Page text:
Also, we can measure the information content and the processing capability of computers. We can also measure them in brains, although much less precisely because of practical difficulties. But while we can recognise degrees and intensity of consciousness, for example of pain or of anger, there is no objective way of measuring it.
We are unable to experience other people’s consciousness, and we can only infer that other people actually have consciousness. This inference is made by recognising peoples’ actions and facial expressions, etc. And people say “I feel happy, angry, astonished”, etc., and “my leg hurts”. And since we are so similar to everyone else, and we are conscious of being conscious and of having such feelings, we would need good reason to assume that humans generally were not conscious. However, with other humans we can only assume that what they actually experience is similar to what we experience.
Some dogs act as if they recognise that people are sad or angry, etc., so we may infer that dogs are conscious. And we extend that to some other species. But, given that not all human information and intelligence leads to consciousness, what criteria would allow us to conclude whether, for example, cockroaches, fungi, plants or bacteria, were conscious? It would be hard to know which things they were conscious of and which things they did unconsciously.
And what about computers? Robots, which are controlled by computers, can mimic many of the actions of humans and other organisms – not very elegantly, but it is still early days with the technology. But machine intelligence continues to increase. Robots can speak. So, presumably, a computer that could answer a tricky quiz question could also say “I feel happy, angry, astonished”, etc., and do the various other things that make us think that people are conscious.
We already have had several decades of experience with the Turing test, in which people have conversations using text with unseen computers or other people, and have to decide whether they are conversing with a computer or a person. The people doing the deciding often get it wrong. We have also had several years of movies with some of the characters being human-like robots and depicted as hard to distinguish as robots. What criteria would we need, in the real world, to determine whether a robot, irrespective of its appearance, was conscious? I am unable to answer this question, but there is also an underlying question, how could a computer or any other device obtain consciousness?
To be able to experience pain, computers would first need to get information from appropriate sensory organs. Computers already can have video cameras and microphones, etc., but that is not enough for consciousness. Some other functionality would be needed. But until we knew how consciousness could arise out of any physical arrangement we would be unable to produce the relevant programs or to predict whether an inanimate device could actually experience anything.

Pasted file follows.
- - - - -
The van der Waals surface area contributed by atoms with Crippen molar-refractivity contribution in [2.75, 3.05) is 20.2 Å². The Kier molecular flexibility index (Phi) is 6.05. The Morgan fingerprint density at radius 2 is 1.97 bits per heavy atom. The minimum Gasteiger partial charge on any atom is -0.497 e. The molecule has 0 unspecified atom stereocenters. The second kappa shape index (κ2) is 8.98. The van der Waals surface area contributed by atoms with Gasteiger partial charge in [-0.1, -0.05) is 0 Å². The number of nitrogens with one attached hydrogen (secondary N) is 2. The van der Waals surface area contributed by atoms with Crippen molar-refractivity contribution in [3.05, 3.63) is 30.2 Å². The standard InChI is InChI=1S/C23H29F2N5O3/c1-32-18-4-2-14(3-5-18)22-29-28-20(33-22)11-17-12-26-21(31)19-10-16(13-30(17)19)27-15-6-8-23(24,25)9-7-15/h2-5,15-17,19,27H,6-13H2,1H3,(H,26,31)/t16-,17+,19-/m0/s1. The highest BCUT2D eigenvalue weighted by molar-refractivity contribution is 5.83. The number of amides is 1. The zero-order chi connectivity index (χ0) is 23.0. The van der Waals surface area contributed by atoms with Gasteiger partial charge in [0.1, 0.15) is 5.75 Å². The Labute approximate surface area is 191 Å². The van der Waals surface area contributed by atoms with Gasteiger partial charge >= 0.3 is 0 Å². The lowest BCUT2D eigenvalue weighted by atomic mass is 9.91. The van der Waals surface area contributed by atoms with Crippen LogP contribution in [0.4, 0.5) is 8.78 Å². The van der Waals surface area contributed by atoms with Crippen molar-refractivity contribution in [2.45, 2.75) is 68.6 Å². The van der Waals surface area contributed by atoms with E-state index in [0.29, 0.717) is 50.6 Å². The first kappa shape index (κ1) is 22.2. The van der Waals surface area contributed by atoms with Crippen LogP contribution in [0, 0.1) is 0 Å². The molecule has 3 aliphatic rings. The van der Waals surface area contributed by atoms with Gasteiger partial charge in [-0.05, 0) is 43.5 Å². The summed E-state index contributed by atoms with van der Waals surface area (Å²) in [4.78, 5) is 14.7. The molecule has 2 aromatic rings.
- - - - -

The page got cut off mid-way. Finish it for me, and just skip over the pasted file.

Many people would say that consciousness makes us do, or enables us to do, what would be unlikely or impossible without it. They quote pain that keeps us safe. They quote the other senses that we enjoy and that make life richer. They quote ambition, empathy, love and other emotions. And they quote insight, imagination and inventiveness.
But all of these impulses come from the brain and can be stimulated and suppressed by interfering with the processes of the brain. Examples of such interference are drugs, such as alcohol, hallucinogens, and anaesthetics, and also magnetic and electric stimulation and suppression. The unconscious brain already seems to have everything needed for all the urges that we attribute to consciousness.
Sometimes it is claimed that consciousness is necessary for there to be meaning, so could a presumably unconscious computer derive meaning from a piece of information? I think it could.
Information in the form of computer programs is installed in computers to tell them how to operate. If there is an instruction telling a computer to perform a particular task under particular conditions at a particular time, the computer is able to derive the meaning of the instruction and perform the task that it was meant to do. And the range of tasks that computers can perform is very wide. To derive meaning, a computer – as with a person – just needs to already have the appropriate information. So when you connect a new type of attachment to a computer, you also need to put the relevant information into the computer in the form a program so that the computer will “know the meaning” of what the new application has to do. This is equivalent to teaching a new task to a person. In each case, if there is something wrong with the information, then neither the computer nor the person will get the right meaning of the task.
Many people would say that meaning is much more than that. For humans, meaning often does seem to be a lot more, because we have much bigger brains and a wider range of inputs. But is that a difference of degree or of kind? I think this is only a difference of degree. But I am not saying that the computer feels that it understands the meaning of the instruction.